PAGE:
Team takes top rankings in computer vision ‘Olympics’
For two months last fall, algorithms developed by computer scientists throughout the world quietly worked to detect and classify objects as part of the International Large Scale Visual Recognition Challenge 2013 (ILSVRC2013).
The Challenge required teams’ algorithms to systematically search through 40,000 images in an attempt to identify 200 objects. When the virtual dust settled, the NEC-MU team had taken second place worldwide, claiming top honors among U.S. teams.
Associate Electrical and Computer Engineering Professor Tony Han and doctoral candidate Miao Sun made up the MU half of the team. Xiaoyu Wang, mentored by Han to earn his doctorate at MU in 2012 and now working at NEC — a multinational provider of IT services and products in Japan — rounded out the team.
“These algorithms are like giving a computer real eyes,” said Han of the work, explaining that before the Challenge, participants received several thousand training images along with ground truth solutions to test their techniques.
NEC-MU team’s core technique, “Regionlet for Generic Object Detection,” has drawn lots of attentions in the computer vision community.
“The ultimate goal of object detection is to let a machine know every object it sees, from a tiny pin to a person,” said Wang who has been working in this field since 2005.
“By parsing the fundamental objects in an image, researchers can pursue further goals such as scene understanding, action recognition, social activity analysis and more. The wide application of object detection as well as its importance in computer vision interests me to work on this hard core problem,” Wang said of his interest in object detection.
Originally, researchers in Han’s lab and those at NEC intended to enter the ILSVRC2013 separately, but ultimately teamed up to take the Challenge.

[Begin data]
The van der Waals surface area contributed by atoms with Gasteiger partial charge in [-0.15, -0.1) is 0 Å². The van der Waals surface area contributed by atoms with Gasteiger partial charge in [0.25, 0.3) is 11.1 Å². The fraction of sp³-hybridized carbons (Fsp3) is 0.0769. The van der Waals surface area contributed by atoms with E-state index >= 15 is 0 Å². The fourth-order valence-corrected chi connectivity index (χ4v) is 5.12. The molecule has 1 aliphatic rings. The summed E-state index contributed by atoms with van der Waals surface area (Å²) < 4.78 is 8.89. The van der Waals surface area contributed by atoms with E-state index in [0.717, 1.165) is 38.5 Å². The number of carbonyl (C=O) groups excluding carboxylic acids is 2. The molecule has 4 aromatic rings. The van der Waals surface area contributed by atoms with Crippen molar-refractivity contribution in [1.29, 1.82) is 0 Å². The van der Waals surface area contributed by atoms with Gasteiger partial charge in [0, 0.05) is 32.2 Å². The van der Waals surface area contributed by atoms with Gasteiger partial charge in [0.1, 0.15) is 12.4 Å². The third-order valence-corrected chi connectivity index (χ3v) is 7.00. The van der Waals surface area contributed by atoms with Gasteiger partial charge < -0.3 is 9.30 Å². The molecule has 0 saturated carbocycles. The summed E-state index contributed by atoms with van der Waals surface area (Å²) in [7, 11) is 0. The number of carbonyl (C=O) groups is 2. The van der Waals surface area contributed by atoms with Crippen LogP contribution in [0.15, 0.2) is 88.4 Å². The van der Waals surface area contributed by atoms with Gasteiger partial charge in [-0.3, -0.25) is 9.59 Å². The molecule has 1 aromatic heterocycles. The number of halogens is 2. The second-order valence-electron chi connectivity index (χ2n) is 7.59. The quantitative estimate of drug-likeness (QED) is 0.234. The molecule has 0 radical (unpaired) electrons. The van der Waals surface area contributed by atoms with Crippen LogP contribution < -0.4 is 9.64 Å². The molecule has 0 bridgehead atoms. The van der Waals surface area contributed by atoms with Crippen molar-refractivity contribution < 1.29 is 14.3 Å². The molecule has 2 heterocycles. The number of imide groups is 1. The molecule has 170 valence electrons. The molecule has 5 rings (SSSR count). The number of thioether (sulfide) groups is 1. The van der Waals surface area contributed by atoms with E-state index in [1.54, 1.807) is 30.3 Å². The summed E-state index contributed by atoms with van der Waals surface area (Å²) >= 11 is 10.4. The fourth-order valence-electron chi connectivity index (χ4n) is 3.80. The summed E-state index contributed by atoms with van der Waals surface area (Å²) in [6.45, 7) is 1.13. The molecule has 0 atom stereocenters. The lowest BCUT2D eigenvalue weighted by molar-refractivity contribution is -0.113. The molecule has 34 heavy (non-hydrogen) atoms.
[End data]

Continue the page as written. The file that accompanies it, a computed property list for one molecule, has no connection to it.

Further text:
“We found our algorithms were complementary, so we decided to work together. We combined them to submit the results,” said Sun who did an internship at NEC in preparation for the Challenge. “Xiaoyu gave me some instructions to improve Mizzou’s algorithm.
“Computer vision is a very hot topic, not only in universities but also in industry,” Sun added. “Automatic driving and Google glasses need computer vision.”
Han, who is very excited about the team’s performance, refers to the Challenge as the “Olympic game for computer vision and machine learning researchers.” He is quick to point out that the competition included teams from much larger schools and organizations such as the University of California-Berkeley, Microsoft research, IBM research, New York University and Oxford University, among others.
A team comprised of researchers from the University of Amsterdam and Euvision Technologies was the only group to score higher than the NEC-MU team.
Besides increasing the research visibility of Han’s lab, the prestigious win bodes well for Han’s graduate students’ employment futures.
“Web giants such as Microsoft, Google, Facebook or even startup companies like Pinterest are putting a lot of resources on this topic,” said Wang.
Sponsors for ILSVRC2013 were Stanford University, the University of North Carolina-Chapel Hill and Google.